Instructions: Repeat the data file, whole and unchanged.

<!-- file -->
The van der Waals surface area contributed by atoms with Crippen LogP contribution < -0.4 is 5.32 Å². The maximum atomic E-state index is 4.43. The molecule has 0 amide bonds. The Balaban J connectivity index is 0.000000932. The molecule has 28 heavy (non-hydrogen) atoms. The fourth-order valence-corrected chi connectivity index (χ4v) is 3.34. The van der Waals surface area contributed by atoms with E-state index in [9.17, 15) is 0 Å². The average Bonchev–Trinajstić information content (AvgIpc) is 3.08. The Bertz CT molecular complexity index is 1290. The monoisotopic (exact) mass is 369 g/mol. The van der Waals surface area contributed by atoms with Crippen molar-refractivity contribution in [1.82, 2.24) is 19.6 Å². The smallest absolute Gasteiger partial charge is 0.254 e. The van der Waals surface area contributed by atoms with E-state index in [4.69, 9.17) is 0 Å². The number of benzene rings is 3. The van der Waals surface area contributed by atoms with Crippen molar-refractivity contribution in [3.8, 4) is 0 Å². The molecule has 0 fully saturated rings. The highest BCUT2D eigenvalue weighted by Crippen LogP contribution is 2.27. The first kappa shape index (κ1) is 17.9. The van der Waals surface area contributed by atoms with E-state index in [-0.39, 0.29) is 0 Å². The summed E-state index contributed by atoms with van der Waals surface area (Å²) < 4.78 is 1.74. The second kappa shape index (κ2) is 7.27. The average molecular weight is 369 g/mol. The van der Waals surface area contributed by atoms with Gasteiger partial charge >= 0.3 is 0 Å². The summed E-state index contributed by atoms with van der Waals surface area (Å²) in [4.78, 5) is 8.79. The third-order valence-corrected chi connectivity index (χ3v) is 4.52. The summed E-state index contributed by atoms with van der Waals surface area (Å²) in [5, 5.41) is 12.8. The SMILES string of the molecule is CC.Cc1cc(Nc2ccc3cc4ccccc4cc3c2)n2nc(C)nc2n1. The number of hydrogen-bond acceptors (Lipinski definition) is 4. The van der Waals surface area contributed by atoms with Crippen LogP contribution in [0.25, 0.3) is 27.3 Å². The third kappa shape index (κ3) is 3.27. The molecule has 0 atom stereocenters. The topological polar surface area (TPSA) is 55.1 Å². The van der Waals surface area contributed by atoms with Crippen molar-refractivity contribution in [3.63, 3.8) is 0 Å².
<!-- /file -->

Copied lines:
The van der Waals surface area contributed by atoms with Crippen LogP contribution < -0.4 is 5.32 Å². The maximum atomic E-state index is 4.43. The molecule has 0 amide bonds. The Balaban J connectivity index is 0.000000932. The molecule has 28 heavy (non-hydrogen) atoms. The fourth-order valence-corrected chi connectivity index (χ4v) is 3.34. The van der Waals surface area contributed by atoms with E-state index in [9.17, 15) is 0 Å². The average Bonchev–Trinajstić information content (AvgIpc) is 3.08. The Bertz CT molecular complexity index is 1290. The monoisotopic (exact) mass is 369 g/mol. The van der Waals surface area contributed by atoms with Crippen molar-refractivity contribution in [1.82, 2.24) is 19.6 Å². The smallest absolute Gasteiger partial charge is 0.254 e. The van der Waals surface area contributed by atoms with E-state index in [4.69, 9.17) is 0 Å². The number of benzene rings is 3. The van der Waals surface area contributed by atoms with Crippen molar-refractivity contribution in [3.8, 4) is 0 Å². The molecule has 0 fully saturated rings. The highest BCUT2D eigenvalue weighted by Crippen LogP contribution is 2.27. The first kappa shape index (κ1) is 17.9. The van der Waals surface area contributed by atoms with E-state index in [-0.39, 0.29) is 0 Å². The summed E-state index contributed by atoms with van der Waals surface area (Å²) < 4.78 is 1.74. The second kappa shape index (κ2) is 7.27. The average molecular weight is 369 g/mol. The van der Waals surface area contributed by atoms with Gasteiger partial charge >= 0.3 is 0 Å². The summed E-state index contributed by atoms with van der Waals surface area (Å²) in [4.78, 5) is 8.79. The third-order valence-corrected chi connectivity index (χ3v) is 4.52. The summed E-state index contributed by atoms with van der Waals surface area (Å²) in [5, 5.41) is 12.8. The SMILES string of the molecule is CC.Cc1cc(Nc2ccc3cc4ccccc4cc3c2)n2nc(C)nc2n1. The number of hydrogen-bond acceptors (Lipinski definition) is 4. The van der Waals surface area contributed by atoms with Crippen LogP contribution in [0.25, 0.3) is 27.3 Å². The third kappa shape index (κ3) is 3.27. The molecule has 0 atom stereocenters. The topological polar surface area (TPSA) is 55.1 Å². The van der Waals surface area contributed by atoms with Crippen molar-refractivity contribution in [3.63, 3.8) is 0 Å².